But most importantly, I want to be part of a culture reconsidering the current reactive approach to widespread abuse and rage.  What we do now is like sending in the National Guard and the Red Cross after the fact to clean up the mess of a natural disaster.

These entities are necessary and powerful forces for good, providing aid in times of crises.  And let’s face it:  no amount of education will turn a tornado from its destructive pathway.

But education will stop abuse.  Education of the spirit.  And practice.

there is nothing so strong as gentleness meme

image:  meme used with permission by the artist, Brett Jordon via Creative Commons.  Rights reserved.

The practice of loving-kindness.  One word at a time.  One glance.  A smile.  A gentle in-breath and exhale replacing a mean retort. The decision not to hit or yell.  Ever.

The decision to ask for help. The decision to give help in healthy ways.

These are actions we each can take one moment at a time, actions that will change our world for the better.

Ask:  What simple (but not often easy), let’s say a dime’s worth of action can I take today to make my world and that of those around me more gentle, more kind?  How can I change even my thinking, especially my thinking  (this requires spiritual intervention), around someone or something I think I hate or feel the need to punish.  Can I offer forgiveness and loving-kindness instead, even for one instant?  Yes.  One Holy Instant can change everything!

Share your victories and positive choices here and share them with others.  Collect a #formidableWoman badge from this page (at right) and post it on your own website or blog.

Help us reach critical mass and tilt the collective-consciousness toward a culture of gentleness.

peace eLKayPics flickr CC

image:  “Peace” used with permission of the artist, eLKayPics via Creative Commons. Rights reserved.

d. ellis phelps is the author of Making Room for George, Balboa Press, 2013.

“the surprising” continues to SURPRISE! Poetry & Song: an hour with the artist, recorded live

love seeks it my image (detail)image:  “love seeks its own” 36X12″ acrylic on canvas (detail), D. Ellis Phelps, 2014.  All rights reserved.

Follow the youtube link below to hear me reading  (about 43 minutes long) from my first full-length manuscript of ecstatic poetry entitled, “what holds her” with commentary about my recent solo show of visual art, “the surprising.”

It was recorded at Intermezzo Gallery in Boerne, Texas on Nov. 1, 2014.  I also make comments about my artistic process.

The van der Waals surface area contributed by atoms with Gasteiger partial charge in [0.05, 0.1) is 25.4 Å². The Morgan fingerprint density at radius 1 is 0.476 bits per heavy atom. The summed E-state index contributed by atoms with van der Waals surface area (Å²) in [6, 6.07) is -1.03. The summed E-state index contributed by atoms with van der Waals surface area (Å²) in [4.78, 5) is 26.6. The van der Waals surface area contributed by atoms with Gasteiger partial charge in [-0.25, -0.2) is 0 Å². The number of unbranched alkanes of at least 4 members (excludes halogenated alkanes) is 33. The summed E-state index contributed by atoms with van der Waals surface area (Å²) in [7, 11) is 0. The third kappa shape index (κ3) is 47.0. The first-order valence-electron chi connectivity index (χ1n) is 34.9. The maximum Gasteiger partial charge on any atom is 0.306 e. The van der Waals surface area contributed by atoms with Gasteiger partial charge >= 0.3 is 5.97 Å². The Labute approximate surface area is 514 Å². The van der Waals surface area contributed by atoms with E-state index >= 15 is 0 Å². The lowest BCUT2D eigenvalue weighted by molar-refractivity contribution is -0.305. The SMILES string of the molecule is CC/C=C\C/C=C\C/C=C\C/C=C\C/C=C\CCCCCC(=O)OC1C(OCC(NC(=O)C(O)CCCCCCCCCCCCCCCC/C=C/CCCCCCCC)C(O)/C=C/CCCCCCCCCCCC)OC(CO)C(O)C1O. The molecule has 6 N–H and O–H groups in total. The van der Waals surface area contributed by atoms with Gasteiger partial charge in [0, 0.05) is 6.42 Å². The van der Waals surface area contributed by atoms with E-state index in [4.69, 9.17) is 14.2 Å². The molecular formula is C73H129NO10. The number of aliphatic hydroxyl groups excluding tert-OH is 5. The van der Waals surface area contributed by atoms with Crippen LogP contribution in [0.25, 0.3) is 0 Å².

And TADA! make my debut (HA!) as a singer/songwriter, singing two new songs written during the making of the art for this show.

Fast forward to about minute 26 if you just want to hear the songs & a little of their back-story.  The first song, “love seeks it own,” was received just after completion of the fourth painting in the series also entitled “love seeks its own,” after the song.

D. Ellis Phelps is the author of Making Room for George, Balboa Press, 2013.

mourning: lost & found

mourning mother flickr image attributionimage:  “mourning mother” by Jinterwas.  Used with permission of Creative Commons, some rights reserved.

Yesterday, I met a young woman whose only child died last year.

Through tears, she told me that those close to her want her to “just get over it already.”

If you are one who feels uncomfortable when in the presence of pain being experienced by another and so you tell them to buck up and move on, please know that in an emotionally healthy individual, the grieving process takes time.  Lots and lots of time.  What is lost, is lost forever.  And mourning is never “over.”

The pain comes in waves, unexpectedly, profoundly.  And sometimes, for years.

As for me and my own experience of grieving, most recently the loss of both of my parents, and within that context, the perceived permanent loss of any possible reconciliation with them, the process has been ongoing since I first realized they were both in the process of leaving their bodies, until this very day.  It has been more than five years.

The pain has subsided.  It is distant now and thoughts of my loss do not always cause me to dissolve into tears, but I do still mourn for them, for myself, and for this planet full of others mourning.

I continue to allow myself whatever form of process-release I need:  wailing, talking out loud to the deceased (believing they “hear”  and respond to me),  furious dancing, receiving bodywork and energetic intervention, talking with a trusted friend, writing and making art.

Hard-Times-Require-Furious-Dancing-Alice-Walkerimage:  Walker, Alice.  Hard Times Call for Furious Dancing, (New World Library, 2010), book cover.  Illustrations by Shiloh McCloud with Michelle Noe

I am clear on this point:  relationships do not end when one “dies,”  but they do become more difficult to navigate because the other now lives on another plane of existence, communicating in non-linear dream-time, thought waves and forms, scents, signs, nudges, and yes, even visions.

For me, writing and making art are the most significant way I move forward–toward the Light.  The point is movement, not resistance to apparent darkness.  Seeking new insight and understanding regarding what is lost and moving gently toward integration of the new understanding into my life-view and way of being in the world, in relationship, transmutes all negative energy into positive, allowing all experiences to be used for the Highest Good.

When I can truly assimilate and put into practice what I have learned from a relationship and from purposeful, deep reflection on its relational qualities and nuances, studying and accepting which is my part and which is the part of the other and how we became who we are (were) together, then the essence of the relationship is not lost but found because the essential life of it lives in me and, indeed, in all whose lives I touch.

touching water by Augustine Ruiz flicker creative commons attributionimage:  “espejo” (mirror) by Augustin Ruiz.  Used with permission of Creative Commons.  Some rights reserved.

This process work is a profoundly spiritual experience.  My most recent series of art,” the surprising” and my full length book of poetry, what holds her (under submission) are both examples of living this process